Reader Jennifer Linville wrote a note recently asking for the recipe for Silver Grill Apple Pie, a family favorite she clipped from the paper a dozen years ago.
“I somehow misplaced it and have lamented that fact ever since. It was for Silver Grill Apple Pie from Silver Grill at the Ridpath Hotel. It was unusual as the apples were first baked in the crust and then a syrup made from boiling down the apple cores and peels, honey, water, etc., was then poured through a hole in the top crust of the finished pie. … I’ve missed it greatly, and with the holidays coming up, my whole extended family is clamoring for it.”
The original recipe appeared in The Spokesman-Review’s Dining Out with Dorothy Dean column in October 1958 and it was reprinted in the Food section in 1999. We’ve reprinted it again below.
Urs Moser, executive chef at the Spokane Club, recently shared an apple recipe with The Spokesman-Review. Apfel kuchlein is a childhood favorite from his mother’s kitchen, he said in a news release.
Moser, who was the oldest of 11 children growing up on a farm in Switzerland, credits his mom for inspiring his culinary career. Apple trees were plentiful on the farm.
“Fall was always a special time there,” Moser says. “I loved climbing trees to pick apples, pears and walnuts and, of course, driving the tractor back and forth. My family spent a lot of time in the fields picking apples for fresh-pressed cider. One of my fondest memories is coming back from the fields to see mother making Apfel Kuchlein over the old cast iron stove. The smell of vanilla and cinnamon was wonderful.”
Silver Grill Apple Pie
Reprinted from The Spokesman-Review’s “Dining Out with Dorothy Dean” column, Oct. 19, 1958)
Core, peel and slice enough fresh, tart, well-washed apples to make 6 cups of apple slices, about 1/4-inch thick. Place apple slices in bowl and dredge them with a mixture of 1/3 cup sugar, 1/2 teaspoon cinnamon and a pinch of nutmeg.
Combine peelings and cores with 1 pint of water, 1/2 cup honey, 1/2 cup sugar and 2 teaspoons lemon juice. Simmer gently for about 30 minutes.
Strain off liquid and thicken it with 1 1/2 teaspoons cornstarch dissolved in a little cold water. This liquid will be added to the pie after it’s baked.
Line a 9-inch pie pan with a good flaky-type pastry rolled to about the thickness of a nickel. Pile sliced and sugared apples into shell; cover with a pastry top into which a 1/2-inch circular vent has been cut to allow steam to escape.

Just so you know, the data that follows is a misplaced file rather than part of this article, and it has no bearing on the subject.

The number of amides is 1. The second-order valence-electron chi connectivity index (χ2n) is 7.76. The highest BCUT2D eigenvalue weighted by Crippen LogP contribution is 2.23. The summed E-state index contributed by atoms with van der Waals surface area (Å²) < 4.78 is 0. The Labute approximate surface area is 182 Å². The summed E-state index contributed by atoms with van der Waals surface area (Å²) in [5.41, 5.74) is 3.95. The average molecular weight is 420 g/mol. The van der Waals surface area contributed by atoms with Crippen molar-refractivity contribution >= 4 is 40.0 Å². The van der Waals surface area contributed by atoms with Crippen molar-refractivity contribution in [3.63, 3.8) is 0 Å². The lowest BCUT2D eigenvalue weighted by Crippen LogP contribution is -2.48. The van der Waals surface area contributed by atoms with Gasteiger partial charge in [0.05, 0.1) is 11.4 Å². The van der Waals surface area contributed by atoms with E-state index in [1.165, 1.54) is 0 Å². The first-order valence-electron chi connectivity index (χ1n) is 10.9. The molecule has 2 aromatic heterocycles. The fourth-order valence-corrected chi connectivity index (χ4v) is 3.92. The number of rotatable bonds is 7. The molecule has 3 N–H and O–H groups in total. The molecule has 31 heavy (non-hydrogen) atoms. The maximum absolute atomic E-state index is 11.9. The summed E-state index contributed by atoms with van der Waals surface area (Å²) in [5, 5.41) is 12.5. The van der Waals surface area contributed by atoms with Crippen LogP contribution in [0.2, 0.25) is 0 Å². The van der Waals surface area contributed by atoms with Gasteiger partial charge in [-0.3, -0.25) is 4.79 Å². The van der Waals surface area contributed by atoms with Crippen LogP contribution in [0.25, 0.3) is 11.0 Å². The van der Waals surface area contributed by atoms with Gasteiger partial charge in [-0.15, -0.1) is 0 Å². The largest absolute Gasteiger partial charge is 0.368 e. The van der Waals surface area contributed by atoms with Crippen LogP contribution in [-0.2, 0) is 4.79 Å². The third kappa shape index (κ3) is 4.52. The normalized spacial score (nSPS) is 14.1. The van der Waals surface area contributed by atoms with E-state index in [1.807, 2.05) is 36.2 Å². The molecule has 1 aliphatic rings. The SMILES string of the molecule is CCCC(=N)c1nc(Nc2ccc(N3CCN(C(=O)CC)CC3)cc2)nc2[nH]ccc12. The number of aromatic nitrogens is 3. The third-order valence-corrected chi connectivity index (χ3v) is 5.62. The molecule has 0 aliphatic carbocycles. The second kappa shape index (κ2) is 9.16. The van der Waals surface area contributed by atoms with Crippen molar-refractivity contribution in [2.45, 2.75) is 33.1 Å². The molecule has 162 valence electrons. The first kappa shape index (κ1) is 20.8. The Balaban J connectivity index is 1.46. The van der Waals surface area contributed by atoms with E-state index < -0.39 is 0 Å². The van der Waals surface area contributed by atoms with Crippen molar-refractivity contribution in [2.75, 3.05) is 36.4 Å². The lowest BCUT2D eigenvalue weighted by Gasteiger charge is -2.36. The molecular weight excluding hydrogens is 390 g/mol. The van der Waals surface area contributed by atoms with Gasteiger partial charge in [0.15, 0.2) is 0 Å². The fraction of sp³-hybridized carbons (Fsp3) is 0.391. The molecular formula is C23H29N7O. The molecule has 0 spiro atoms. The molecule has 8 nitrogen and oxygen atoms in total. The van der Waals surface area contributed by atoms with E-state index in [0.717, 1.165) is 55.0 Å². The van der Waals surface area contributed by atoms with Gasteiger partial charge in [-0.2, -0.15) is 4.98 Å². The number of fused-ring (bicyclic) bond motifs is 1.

Brush top of the crust with milk to aid in browning. Bake in a preheated 400 F oven for 30 minutes.
Remove the pie from the oven and pour into it through the top vent as much of the liquid mixture as the pie will hold.
Let the pie cool to room temperature before cutting.
Yield: 1 (9-inch) pie
From Urs Moser, Spokane Club executive chef.
4 apples (see note)
For the batter:
1 cup flour
1 tablespoon sugar
½ teaspoon vanilla extract
½ cup milk
¼ cup heavy cream
For the sugar mixture:
1 cup sugar
1 teaspoon cinnamon
Peel and core apples, slice into 1/8-inch rounds.
To make the batter, combine flour, eggs, sugar, vanilla, milk and cream. Whisk together. Whisk together sugar and cinnamon.
Dip apples in batter and sauté in butter on medium heat until golden brown. Remove apples from pan and coat both sides in sugar and cinnamon mixture. Serve with Crème Anglaise (recipe follows).
2 cups heavy cream
1 vanilla bean split lengthwise
5 large egg yolks
1/3 cup sugar
Heat cream and vanilla bean in sauce pan. When softened, remove vanilla bean from pan and scrape. Add bean scrapings back into the cream. Bring cream mixture to simmer. Remove from heat.
Whisk egg yolks and sugar in medium bowl to blend. Gradually whisk hot cream mixture into yolk mixture. Return custard to saucepan. Stir over low heat until custard thickens and leaves path on back of spoon when finger is drawn across, about 5 minutes (do not boil). Strain cream through a fine strainer to remove any lumps. Cover and chill. (Can be made 1 day ahead.)
Note: Moser recommends trying Honeycrisp apples for this recipe.
Click here to comment on this story »